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Trumponomics Delivers First Manufacturing Contraction In Nearly A Decade

• The U.S. manufacturing PMI (purchasing managers index) was 49.9 in August, below the neutral 50.0 threshold for the first time since September 2009, according to IHS Markit. Trumponomics Delivers First Manufacturing Contraction In Nearly A Decade

• New orders received by manufacturers dropped the most in 10 years, while the data also showed export sales tanked to the lowest level since August 2009, the data shows.

• The survey is an initial reading for the month of August. The final figure will be released Sept. 3.

U.S. manufacturer growth slowed to the lowest level in almost 10 years in August, the latest sign that the trade war may be exacerbating the economic slowdown.

The U.S. manufacturing PMI (purchasing managers’ index) was 49.9 in August, down from 50.4 in July and below the neutral 50.0 threshold for the first time since September 2009, according to IHS Markit.

Any reading below 50 signals a contraction. The survey is an initial reading for the month of August. The final figure will be released Sept. 3.

“Manufacturing companies continued to feel the impact of slowing global economic conditions,” Tim Moore, economics associate director at Markit, said in a statement Thursday. “August’s survey data provides a clear signal that economic growth has continued to soften in the third quarter.”

Manufacturing had been one of the big winners during the Trump administration, but the tit-for-tat tariffs in the U.S.-China trade war have taken a big bite from the sector. U.S. manufacturing activity slowed to a nearly three-year low in July, based on data from the Institute for Supply Management.

But this fresh survey showed new orders received by manufacturers dropped the most in 10 years, while the data also showed export sales tanked to the lowest level since August 2009.

Investors track PMI readings to get early indicators as to where the economy is headed. After the Markit reading, stocks fell and the yield curve inverted.

“The most concerning aspect of the latest data is a slowdown in new business growth to its weakest in a decade, driven by a sharp loss of momentum across the service sector,” Moore said. “Survey respondents commented on a headwind from subdued corporate spending as softer growth expectations at home and internationally encouraged tighter budget setting.”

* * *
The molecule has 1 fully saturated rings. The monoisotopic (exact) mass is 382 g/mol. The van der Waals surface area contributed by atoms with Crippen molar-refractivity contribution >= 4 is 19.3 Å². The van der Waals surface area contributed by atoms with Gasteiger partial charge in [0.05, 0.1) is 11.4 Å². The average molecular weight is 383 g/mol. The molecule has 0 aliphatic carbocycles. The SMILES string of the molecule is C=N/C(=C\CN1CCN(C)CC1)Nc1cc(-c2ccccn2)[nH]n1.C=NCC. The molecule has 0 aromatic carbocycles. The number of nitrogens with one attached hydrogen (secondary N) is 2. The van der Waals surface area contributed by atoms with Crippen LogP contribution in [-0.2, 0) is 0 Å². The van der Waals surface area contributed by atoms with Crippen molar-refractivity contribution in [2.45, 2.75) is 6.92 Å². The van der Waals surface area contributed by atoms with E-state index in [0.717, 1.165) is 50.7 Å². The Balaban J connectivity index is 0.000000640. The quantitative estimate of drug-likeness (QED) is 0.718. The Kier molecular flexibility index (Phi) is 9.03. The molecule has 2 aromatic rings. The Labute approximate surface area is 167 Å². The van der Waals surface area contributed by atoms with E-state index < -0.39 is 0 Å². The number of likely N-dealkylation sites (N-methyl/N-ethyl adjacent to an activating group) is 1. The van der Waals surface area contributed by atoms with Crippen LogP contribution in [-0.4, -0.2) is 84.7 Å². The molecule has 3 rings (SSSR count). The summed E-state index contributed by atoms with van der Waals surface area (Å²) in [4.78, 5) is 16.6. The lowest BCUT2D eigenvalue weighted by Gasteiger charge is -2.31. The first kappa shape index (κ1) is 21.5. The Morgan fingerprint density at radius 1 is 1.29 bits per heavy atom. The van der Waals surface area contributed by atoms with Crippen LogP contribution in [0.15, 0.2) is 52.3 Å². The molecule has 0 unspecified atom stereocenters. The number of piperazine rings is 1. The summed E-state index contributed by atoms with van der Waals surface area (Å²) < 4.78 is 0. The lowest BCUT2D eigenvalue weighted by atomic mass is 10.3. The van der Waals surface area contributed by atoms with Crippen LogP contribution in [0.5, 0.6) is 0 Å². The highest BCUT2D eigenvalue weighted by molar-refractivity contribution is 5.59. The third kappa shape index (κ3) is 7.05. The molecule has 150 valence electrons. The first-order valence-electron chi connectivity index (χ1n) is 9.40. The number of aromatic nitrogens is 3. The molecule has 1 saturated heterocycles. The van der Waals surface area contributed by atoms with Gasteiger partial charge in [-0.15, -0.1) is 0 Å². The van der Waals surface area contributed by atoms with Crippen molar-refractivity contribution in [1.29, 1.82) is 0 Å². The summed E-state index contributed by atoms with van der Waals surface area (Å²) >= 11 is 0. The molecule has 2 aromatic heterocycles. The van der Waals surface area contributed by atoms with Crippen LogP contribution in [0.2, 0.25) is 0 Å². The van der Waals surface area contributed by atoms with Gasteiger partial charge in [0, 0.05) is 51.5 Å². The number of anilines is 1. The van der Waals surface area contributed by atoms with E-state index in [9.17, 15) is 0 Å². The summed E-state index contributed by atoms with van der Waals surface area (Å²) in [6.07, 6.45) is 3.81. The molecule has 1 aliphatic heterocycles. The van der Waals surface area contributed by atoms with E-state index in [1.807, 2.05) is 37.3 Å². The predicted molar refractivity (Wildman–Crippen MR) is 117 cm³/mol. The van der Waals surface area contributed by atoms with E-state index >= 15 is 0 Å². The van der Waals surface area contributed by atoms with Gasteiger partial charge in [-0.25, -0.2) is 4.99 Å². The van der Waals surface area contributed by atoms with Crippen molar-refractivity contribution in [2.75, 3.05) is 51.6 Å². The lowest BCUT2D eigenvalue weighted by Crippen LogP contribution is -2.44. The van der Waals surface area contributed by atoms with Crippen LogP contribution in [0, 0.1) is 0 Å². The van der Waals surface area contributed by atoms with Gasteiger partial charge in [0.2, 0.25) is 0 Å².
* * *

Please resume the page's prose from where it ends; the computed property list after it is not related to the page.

Manufacturers continued to reduce their inventories this month, which was mainly attributed to concerns about the demand outlook, according to Markit.

The overall economy is still showing a slight expansion because of help from the service industry. U.S. overall business activity growth also fell to a three-month low as the seasonally adjusted IHS Markit Flash U.S. Composite PMI Output Index dropped to 50.9 in August, signalling a “renewed slowdown” in the rate of U.S. private sector business activity growth, Markit said.

There are several readings of manufacturing activities coming next week with the Dallas Fed sentiment data on Monday and Chicago PMI on Aug. 30.

Recession Spreads Across U.S. Economy

Economists lower third-quarter growth estimates after household spending nudged up 0.1% in August.

Consumers slowed spending and businesses cut back on investment in August, signs a wobbling global economy and rising tariffs are curbing U.S. economic momentum.

Personal-consumption expenditures, or household spending, edged up a seasonally adjusted 0.1% in August from July, the Commerce Department said Friday. The modest growth marked a sharp pullback from the first seven months of the year, when spending rose an average of 0.5% a month.

American consumers had been a bright spot in the economy. But weaker August spending showed consumers might be succumbing to some of the external headwinds that have shaken businesses and manufacturers for months.

Slowing global growth, fading effects from the 2017 tax cut and rising trade frictions are weighing on the U.S. economy.

“The domestic economy is not immune to all these headwinds,” said Lydia Boussour, U.S. economist at Oxford Economics. “The economy is gradually cooling.”

Consumer spending is the driving force behind the U.S. economy, accounting for more than two-thirds of total economic output. Another key source of demand in the economy, business investment, continued a stretch of weakness in August, according to a separate report Friday. Orders for long-lasting equipment and machinery, a proxy for business investment, fell 0.2% last month from July and 1.7% from August 2018.

Though some economists said Friday’s report exaggerated the extent of weakness among consumers, the pullback in consumer outlays and business investment bode poorly for third-quarter economic growth.